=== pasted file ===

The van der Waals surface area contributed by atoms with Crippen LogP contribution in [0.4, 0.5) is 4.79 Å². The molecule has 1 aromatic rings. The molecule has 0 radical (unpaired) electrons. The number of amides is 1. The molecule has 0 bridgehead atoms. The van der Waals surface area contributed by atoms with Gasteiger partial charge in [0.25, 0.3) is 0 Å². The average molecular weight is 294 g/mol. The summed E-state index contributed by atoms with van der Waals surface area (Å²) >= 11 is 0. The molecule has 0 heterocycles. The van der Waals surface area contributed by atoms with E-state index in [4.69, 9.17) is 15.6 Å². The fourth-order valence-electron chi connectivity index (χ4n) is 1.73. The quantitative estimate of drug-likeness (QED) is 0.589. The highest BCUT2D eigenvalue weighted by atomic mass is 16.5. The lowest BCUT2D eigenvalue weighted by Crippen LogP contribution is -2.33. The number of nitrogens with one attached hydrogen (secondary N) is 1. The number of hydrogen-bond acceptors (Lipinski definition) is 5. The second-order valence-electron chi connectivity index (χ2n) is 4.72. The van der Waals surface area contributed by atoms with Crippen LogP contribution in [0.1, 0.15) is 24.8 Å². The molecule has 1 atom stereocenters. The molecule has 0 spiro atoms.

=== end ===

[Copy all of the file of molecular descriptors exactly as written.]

The van der Waals surface area contributed by atoms with Crippen LogP contribution in [0.4, 0.5) is 4.79 Å². The molecule has 1 aromatic rings. The molecule has 0 radical (unpaired) electrons. The number of amides is 1. The molecule has 0 bridgehead atoms. The van der Waals surface area contributed by atoms with Gasteiger partial charge in [0.25, 0.3) is 0 Å². The average molecular weight is 294 g/mol. The summed E-state index contributed by atoms with van der Waals surface area (Å²) >= 11 is 0. The molecule has 0 heterocycles. The van der Waals surface area contributed by atoms with E-state index in [4.69, 9.17) is 15.6 Å². The fourth-order valence-electron chi connectivity index (χ4n) is 1.73. The quantitative estimate of drug-likeness (QED) is 0.589. The highest BCUT2D eigenvalue weighted by atomic mass is 16.5. The lowest BCUT2D eigenvalue weighted by Crippen LogP contribution is -2.33. The number of nitrogens with one attached hydrogen (secondary N) is 1. The number of hydrogen-bond acceptors (Lipinski definition) is 5. The second-order valence-electron chi connectivity index (χ2n) is 4.72. The van der Waals surface area contributed by atoms with Crippen LogP contribution in [0.1, 0.15) is 24.8 Å². The molecule has 1 atom stereocenters. The molecule has 0 spiro atoms.